There are many reasons to study an online course. Saving the planet probably isn’t the first one that springs to mind. As with many other big purchases, eco-friendliness is often an afterthought when choosing a study route.
But when you think about it, universities actually have a massive impact on the environment. Consider all the students, tutors and other staff that commute to campuses every day.
Add to that the resources it takes to deliver courses, plus the running costs of maintaining and powering campus buildings – and that’s without mentioning what it takes to run student accommodation. Now multiply that by the 120-or so universities in the UK. Then by the 25,000-plus universities worldwide. That’s a lot of energy.
Contrast that with distance learning. Picture a lone person sitting at their lamp-lit desk, no stack of printed learning resources in sight. Just a notebook and a screen. That scene uses much less energy to power than that of a bustling campus filled with classrooms, lecture halls, libraries, gyms, canteens…the list goes on.
We’re not relying on the power of imagination either. The facts speak for themselves: a study showed a 90% difference in emissions, with the average full-time student generating 82 kilos pounds of C02 emissions. The average online student produced just 4 pounds.
Take fuel consumption and we’ll use our own student numbers as an example:
- Assuming students travel just once per year. And let’s assume there’s a 60:40 split between international and UK/EU/Irish students (as is the case with our students), so, out of 1,100 students there would be 660 international students and 440 from the UK/EU/Ireland.
- The average international distance traveled is around 3000 miles (6000 miles return). This makes the total emissions for the 660 international students * 0.3kg CO2/mile * 6000 miles. That’s 1,320 tonnes of CO2..
- The average national distance to travel from an airport is 90 miles (180 miles return). So total emissions = 1100 students * 0.28kg CO2/mile * 180 miles = 55 tonnes of CO2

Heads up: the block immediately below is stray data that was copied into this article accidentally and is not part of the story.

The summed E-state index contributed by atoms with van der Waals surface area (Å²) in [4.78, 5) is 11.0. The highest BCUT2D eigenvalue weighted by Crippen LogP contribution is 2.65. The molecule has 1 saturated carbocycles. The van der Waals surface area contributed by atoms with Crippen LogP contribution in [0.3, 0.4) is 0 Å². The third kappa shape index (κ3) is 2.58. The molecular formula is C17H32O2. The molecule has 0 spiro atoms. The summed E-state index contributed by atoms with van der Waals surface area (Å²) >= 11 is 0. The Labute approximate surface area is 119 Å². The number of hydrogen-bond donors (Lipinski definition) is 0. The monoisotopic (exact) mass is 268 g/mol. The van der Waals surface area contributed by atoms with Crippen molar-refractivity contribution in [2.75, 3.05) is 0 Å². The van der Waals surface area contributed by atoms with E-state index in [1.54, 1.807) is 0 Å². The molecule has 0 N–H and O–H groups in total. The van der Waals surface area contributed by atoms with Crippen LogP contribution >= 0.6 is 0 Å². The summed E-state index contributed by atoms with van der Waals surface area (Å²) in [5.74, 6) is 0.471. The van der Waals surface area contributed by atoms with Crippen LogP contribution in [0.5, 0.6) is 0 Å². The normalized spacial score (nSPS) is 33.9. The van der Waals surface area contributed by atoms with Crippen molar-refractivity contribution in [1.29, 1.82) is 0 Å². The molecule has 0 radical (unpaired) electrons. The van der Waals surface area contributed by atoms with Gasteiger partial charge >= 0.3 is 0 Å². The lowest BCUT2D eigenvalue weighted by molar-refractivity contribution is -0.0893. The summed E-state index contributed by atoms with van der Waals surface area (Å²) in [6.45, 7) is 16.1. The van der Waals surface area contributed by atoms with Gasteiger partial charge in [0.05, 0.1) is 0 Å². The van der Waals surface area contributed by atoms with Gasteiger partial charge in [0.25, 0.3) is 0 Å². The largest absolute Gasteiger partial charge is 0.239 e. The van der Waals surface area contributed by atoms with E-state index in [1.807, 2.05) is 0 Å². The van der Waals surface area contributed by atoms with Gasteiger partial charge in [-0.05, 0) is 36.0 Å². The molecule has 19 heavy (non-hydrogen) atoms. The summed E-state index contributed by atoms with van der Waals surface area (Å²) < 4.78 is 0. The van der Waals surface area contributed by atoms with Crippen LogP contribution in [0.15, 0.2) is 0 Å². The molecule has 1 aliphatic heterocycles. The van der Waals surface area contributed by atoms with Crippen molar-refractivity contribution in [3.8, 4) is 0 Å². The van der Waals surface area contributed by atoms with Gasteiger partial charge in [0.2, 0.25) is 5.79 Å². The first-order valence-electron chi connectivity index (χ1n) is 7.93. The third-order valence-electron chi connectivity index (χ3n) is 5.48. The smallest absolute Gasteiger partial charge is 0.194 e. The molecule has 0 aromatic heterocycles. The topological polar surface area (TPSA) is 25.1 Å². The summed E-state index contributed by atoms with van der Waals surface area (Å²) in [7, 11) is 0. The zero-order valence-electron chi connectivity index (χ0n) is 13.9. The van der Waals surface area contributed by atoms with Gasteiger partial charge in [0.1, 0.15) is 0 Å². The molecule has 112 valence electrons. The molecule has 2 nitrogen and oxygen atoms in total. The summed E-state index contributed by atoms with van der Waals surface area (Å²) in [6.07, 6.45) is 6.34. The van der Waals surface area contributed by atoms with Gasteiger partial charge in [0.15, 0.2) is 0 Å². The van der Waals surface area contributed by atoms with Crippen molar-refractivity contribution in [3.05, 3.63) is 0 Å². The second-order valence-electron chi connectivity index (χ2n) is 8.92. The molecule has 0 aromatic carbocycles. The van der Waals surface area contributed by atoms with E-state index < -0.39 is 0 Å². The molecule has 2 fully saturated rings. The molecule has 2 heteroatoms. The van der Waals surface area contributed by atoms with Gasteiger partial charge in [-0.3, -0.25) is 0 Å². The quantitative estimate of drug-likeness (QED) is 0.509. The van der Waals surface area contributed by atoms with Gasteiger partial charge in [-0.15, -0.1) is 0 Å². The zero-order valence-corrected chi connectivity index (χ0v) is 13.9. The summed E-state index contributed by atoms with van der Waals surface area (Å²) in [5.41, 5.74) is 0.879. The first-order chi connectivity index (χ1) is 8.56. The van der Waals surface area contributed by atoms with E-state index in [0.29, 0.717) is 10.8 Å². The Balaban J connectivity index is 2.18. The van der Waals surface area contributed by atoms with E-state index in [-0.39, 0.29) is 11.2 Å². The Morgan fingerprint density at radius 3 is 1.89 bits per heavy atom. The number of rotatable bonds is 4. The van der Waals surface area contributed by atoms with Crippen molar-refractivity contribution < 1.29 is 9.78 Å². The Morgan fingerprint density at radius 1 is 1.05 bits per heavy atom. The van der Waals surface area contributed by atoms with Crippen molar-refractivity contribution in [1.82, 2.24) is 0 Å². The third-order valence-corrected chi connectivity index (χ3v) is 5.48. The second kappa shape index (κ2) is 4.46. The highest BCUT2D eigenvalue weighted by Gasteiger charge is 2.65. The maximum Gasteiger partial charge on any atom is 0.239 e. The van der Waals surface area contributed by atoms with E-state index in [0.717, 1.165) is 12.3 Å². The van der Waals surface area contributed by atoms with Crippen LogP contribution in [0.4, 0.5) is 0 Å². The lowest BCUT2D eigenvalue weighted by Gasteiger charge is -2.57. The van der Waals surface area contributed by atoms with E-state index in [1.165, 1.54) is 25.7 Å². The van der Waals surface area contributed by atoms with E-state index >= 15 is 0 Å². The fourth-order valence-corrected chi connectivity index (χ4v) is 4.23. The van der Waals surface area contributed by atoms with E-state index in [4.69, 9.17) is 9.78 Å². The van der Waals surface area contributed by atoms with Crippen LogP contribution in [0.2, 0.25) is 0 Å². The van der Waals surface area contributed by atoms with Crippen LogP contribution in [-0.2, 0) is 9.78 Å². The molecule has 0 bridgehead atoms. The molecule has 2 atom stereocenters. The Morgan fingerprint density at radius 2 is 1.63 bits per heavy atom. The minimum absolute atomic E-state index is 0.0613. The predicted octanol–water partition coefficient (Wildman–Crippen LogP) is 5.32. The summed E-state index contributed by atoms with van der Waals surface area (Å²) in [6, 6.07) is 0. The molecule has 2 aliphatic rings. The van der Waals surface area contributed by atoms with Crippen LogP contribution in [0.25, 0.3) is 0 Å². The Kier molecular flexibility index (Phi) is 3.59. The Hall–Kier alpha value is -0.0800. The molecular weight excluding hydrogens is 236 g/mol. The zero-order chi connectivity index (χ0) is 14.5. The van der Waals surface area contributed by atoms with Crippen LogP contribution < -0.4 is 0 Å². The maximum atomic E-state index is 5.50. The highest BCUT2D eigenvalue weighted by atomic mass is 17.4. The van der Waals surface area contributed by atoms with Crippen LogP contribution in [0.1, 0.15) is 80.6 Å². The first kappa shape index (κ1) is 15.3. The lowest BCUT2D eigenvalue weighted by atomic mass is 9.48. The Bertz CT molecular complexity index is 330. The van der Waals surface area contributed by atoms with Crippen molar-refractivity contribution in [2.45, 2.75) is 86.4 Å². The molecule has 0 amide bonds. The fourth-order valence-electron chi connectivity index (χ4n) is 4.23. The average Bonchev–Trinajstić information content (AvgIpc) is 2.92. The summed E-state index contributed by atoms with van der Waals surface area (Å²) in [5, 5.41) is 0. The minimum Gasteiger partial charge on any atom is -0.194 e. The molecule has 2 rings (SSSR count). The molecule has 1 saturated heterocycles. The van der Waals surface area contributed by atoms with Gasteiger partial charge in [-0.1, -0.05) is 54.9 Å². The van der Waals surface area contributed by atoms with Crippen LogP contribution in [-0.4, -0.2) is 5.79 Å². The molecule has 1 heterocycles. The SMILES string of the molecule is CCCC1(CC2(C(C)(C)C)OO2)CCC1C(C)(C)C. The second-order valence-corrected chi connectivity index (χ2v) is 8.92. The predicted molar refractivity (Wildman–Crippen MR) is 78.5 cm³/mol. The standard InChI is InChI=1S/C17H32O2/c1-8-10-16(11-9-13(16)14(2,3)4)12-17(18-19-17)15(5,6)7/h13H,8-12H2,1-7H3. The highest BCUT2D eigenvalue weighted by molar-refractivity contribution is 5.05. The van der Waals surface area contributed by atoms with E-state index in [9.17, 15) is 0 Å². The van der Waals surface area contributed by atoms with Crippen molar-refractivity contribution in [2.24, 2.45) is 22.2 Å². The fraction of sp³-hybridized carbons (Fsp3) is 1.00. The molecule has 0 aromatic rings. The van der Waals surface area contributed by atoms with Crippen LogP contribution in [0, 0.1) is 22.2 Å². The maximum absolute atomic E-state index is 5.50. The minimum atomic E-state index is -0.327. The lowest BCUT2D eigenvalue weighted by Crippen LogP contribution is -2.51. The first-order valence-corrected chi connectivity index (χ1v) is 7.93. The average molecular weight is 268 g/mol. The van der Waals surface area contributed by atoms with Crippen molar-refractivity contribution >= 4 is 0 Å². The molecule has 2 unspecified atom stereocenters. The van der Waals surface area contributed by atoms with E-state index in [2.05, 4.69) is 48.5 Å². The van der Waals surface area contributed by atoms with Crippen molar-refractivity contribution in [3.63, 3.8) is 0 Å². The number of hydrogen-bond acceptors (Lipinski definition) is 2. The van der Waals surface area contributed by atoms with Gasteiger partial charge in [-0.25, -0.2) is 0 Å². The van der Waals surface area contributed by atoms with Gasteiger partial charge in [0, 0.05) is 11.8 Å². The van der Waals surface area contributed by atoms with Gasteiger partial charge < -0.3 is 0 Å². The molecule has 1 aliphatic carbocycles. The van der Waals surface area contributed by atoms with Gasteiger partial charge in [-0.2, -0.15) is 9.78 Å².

- Let’s also assume tutors commute 221 days a year. The average UK commuting distance is 8 miles (16 miles return). Total emissions = 221 days * 70 tutors * 0.28kg CO2/mile * 16 miles = 69t CO2.
Using these assumptions, the total CO2 savings are 1444t tonnes per year – or 1.31 tonnes per student through avoiding just one residential event.
That’s just using our own student numbers as an example. Consider that in 2017–18 there were 2.34 million students studying at UK higher education institutions. Think of how much energy would be saved if even a small number of those students chose to study online.
Environmental impact is one of the key reasons we formed Diploma MSc. We wanted to realise our vision of a low carbon footprint, totally online learning platform. Our objective was to offer affordable qualifications to the global healthcare community without the CO2 emissions from travel, energy and infrastructure associated with campus-based learning.
This had never been done in a healthcare environment before. But why shouldn’t healthcare professionals be able to learn with little more than an internet connection? The resources were there, but the assumption had been that these specialties were too ‘hands-on’ to ever make our vision a possibility.
However, in the last 20 years, evidence-based practice has been one of the most important developments in healthcare. Our objective was to upskill students in the management of typical clinical scenarios through interpretation of the evidence, assisted by online tutors.
Unlike traditional courses with summer schools, our courses are both academically and environmentally disruptive.
Education should leave a legacy – but not on the planet. You can make a difference by choosing online education.
Choose your online course now.
Ideal carbon footprint of 3 tonnes: United Nations Department of Economic and Social Affairs (UNDESA), 2011. World Economic and Social Survey 2011 – The Great Green Technological Transformation, Chapter 2.On line:
Average international travel distance: https://iopscience.iop.org/article/10.1088/1748-9326/ab33e6
CO2 per airmile 0.29kg CO2/mile: http://www.carbon-calculator.org.uk/